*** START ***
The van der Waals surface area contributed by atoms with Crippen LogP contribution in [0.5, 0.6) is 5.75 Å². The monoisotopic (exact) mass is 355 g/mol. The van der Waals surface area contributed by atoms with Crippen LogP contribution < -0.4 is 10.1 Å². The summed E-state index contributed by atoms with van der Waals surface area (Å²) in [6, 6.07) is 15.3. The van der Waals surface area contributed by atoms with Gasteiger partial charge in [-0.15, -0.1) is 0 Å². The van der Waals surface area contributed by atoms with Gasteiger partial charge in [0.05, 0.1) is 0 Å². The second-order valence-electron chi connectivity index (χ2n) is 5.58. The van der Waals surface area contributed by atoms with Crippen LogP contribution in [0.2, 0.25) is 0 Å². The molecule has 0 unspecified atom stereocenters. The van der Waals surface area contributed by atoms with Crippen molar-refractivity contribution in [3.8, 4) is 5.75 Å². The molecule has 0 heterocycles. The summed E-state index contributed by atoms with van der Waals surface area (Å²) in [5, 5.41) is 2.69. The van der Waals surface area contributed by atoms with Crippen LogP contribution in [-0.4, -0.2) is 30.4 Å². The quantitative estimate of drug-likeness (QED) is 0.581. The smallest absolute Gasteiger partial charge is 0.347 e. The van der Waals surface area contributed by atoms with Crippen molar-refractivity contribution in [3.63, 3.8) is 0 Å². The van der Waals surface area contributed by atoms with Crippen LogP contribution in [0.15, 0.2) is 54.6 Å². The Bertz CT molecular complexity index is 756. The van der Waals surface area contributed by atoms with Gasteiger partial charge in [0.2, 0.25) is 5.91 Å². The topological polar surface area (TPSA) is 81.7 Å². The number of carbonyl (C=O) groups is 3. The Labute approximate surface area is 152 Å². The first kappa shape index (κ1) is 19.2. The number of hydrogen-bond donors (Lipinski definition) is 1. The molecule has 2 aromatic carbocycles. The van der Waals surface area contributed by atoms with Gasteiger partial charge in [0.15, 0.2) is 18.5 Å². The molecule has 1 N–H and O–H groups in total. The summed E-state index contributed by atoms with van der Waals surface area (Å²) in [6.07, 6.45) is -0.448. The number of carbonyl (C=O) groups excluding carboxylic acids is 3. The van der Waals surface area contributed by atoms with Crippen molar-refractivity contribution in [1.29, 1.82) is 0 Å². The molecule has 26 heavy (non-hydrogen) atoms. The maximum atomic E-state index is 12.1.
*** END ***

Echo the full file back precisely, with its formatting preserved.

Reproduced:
The van der Waals surface area contributed by atoms with Crippen LogP contribution in [0.5, 0.6) is 5.75 Å². The monoisotopic (exact) mass is 355 g/mol. The van der Waals surface area contributed by atoms with Crippen LogP contribution < -0.4 is 10.1 Å². The summed E-state index contributed by atoms with van der Waals surface area (Å²) in [6, 6.07) is 15.3. The van der Waals surface area contributed by atoms with Gasteiger partial charge in [-0.15, -0.1) is 0 Å². The van der Waals surface area contributed by atoms with Gasteiger partial charge in [0.05, 0.1) is 0 Å². The second-order valence-electron chi connectivity index (χ2n) is 5.58. The van der Waals surface area contributed by atoms with Crippen LogP contribution in [0.2, 0.25) is 0 Å². The molecule has 0 unspecified atom stereocenters. The van der Waals surface area contributed by atoms with Crippen molar-refractivity contribution in [3.8, 4) is 5.75 Å². The molecule has 0 heterocycles. The summed E-state index contributed by atoms with van der Waals surface area (Å²) in [5, 5.41) is 2.69. The van der Waals surface area contributed by atoms with Crippen LogP contribution in [-0.4, -0.2) is 30.4 Å². The quantitative estimate of drug-likeness (QED) is 0.581. The smallest absolute Gasteiger partial charge is 0.347 e. The van der Waals surface area contributed by atoms with Crippen molar-refractivity contribution in [3.63, 3.8) is 0 Å². The van der Waals surface area contributed by atoms with Crippen LogP contribution in [0.15, 0.2) is 54.6 Å². The Bertz CT molecular complexity index is 756. The van der Waals surface area contributed by atoms with Gasteiger partial charge in [0.2, 0.25) is 5.91 Å². The topological polar surface area (TPSA) is 81.7 Å². The number of carbonyl (C=O) groups is 3. The Labute approximate surface area is 152 Å². The first kappa shape index (κ1) is 19.2. The number of hydrogen-bond donors (Lipinski definition) is 1. The molecule has 2 aromatic carbocycles. The van der Waals surface area contributed by atoms with Gasteiger partial charge in [0.15, 0.2) is 18.5 Å². The molecule has 1 N–H and O–H groups in total. The summed E-state index contributed by atoms with van der Waals surface area (Å²) in [6.07, 6.45) is -0.448. The number of carbonyl (C=O) groups excluding carboxylic acids is 3. The van der Waals surface area contributed by atoms with Crippen molar-refractivity contribution in [1.29, 1.82) is 0 Å². The molecule has 26 heavy (non-hydrogen) atoms. The maximum atomic E-state index is 12.1.